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Ecuador Amazon: 8 Things to Know Before Visiting the Amazon Rainforest shares the best travel insights, facts, and photos. When you use our links, we may earn an affiliate commission. Learn more.

Are you thinking about visiting the Ecuador Amazon? In this post, we’ll cover 8 things you should know before you visit Ecuador’s Amazon Rainforest.

Ecuador Amazon 8 things to know

You’ll learn about yellow fever risk, the climate, accommodations, safety, and more.

Many people travel to the Ecuadorian Amazon to see the animals, so before we get started let’s watch a short video highlighting some of the animals you may see on your trip.

Animals of the Ecuador Amazon video

Now we’ll talk about some things that will help you get prepared and excited about your trip.

Ecuador Amazon: 8 Things You Should Know Before You Go

The Ecuadorian Amazon (el Oriente) is home to one of the most bio-diverse places on the planet. More than 10,000 tourists enjoy Amazon jungle tours each year.

Will you be one of them? If so, check out this list before you travel.

To get started let’s look into yellow fever, malaria, and dengue risk in the Ecuador Amazon.

1. Is there yellow fever, malaria, and dengue in the Ecuador Amazon?

This may be at the top of your list of concerns when visiting the Ecuador Amazon, but the facts may surprise you.

Yellow Fever in the Ecuador Amazon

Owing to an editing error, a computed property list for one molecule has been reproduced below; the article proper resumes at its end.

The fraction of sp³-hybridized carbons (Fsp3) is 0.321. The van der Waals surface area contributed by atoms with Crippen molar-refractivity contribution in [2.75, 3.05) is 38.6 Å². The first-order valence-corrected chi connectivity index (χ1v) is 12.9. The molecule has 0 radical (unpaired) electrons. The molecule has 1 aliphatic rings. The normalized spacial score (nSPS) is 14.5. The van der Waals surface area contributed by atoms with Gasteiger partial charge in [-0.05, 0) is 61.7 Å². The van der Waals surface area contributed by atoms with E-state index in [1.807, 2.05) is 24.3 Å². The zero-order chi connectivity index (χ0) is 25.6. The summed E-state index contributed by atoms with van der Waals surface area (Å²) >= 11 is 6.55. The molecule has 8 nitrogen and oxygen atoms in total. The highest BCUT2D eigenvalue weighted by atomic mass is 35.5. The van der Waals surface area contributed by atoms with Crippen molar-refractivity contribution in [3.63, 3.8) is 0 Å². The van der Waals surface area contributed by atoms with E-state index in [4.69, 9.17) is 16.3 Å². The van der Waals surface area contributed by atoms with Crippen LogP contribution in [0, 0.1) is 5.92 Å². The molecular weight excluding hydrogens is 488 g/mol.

Because some countries require you to have a yellow fever vaccine before travel if you’ve been in Ecuador, you may think there is a high risk of contracting the disease.

According to a report (opens pdf report) based on information from the Pan American Health Organization and the World Health Organization dated March 16, 2017 there was one confirmed case of yellow fever in 2017 in the Province of Sucumbios. The last reported case was in 2012 in the province of Napo.

So the answer is yes, there is a risk of yellow fever. Is yellow fever common in the Ecuador Amazon? Apparently not.

The Amazon Jungle in Ecuador

More reading: Buyers Guide to the Best Sun Protection Hats

You may be wondering if you should get a yellow fever vaccine before you travel. That should be discussed with your doctor. Going to a doctor who specializes in international travel, perhaps at a travel clinic, is recommended.

To keep up with current vaccine recommendations check out the Ecuador section on You’ll notice that the yellow fever vaccine is recommended for travel to specific provinces in the Ecuador Amazon.

If you’re not traveling to the noted provinces ask your doctor what they recommend. This will help you determine the risk and what you’re comfortable with.

Keep in mind that if you’ll be traveling on to certain countries after your stay in Ecuador you may be required to show a yellow fever vaccine certificate to enter, regardless of the provinces you’ve visited.

Check this list to see if your travel plans could be affected.

While these laws exist, we haven’t heard of them being enforced, but that may change during an outbreak. It’s best to contact the embassy of each country you’ll be visiting to check their requirements.

Malaria and Dengue in the Ecuador Amazon

There is a risk of Malaria and Dengue in the Ecuadorian Amazon.

While you’ll want to take precautions like limiting outdoor activity in the evening, wearing long sleeves, long pants, and using insect repellent, you’ll also want to consider taking medication. Unlike malaria, there are no anti-dengue drugs.

Discuss the area you’ll be traveling in, precautions, and the medications available with your doctor.

Malaria, dengue, and yellow fever are contracted through the bite of infected mosquitoes. And while the risk is not high in the Ecuador Amazon, there is a risk, so you should follow these recommendations to protect yourself.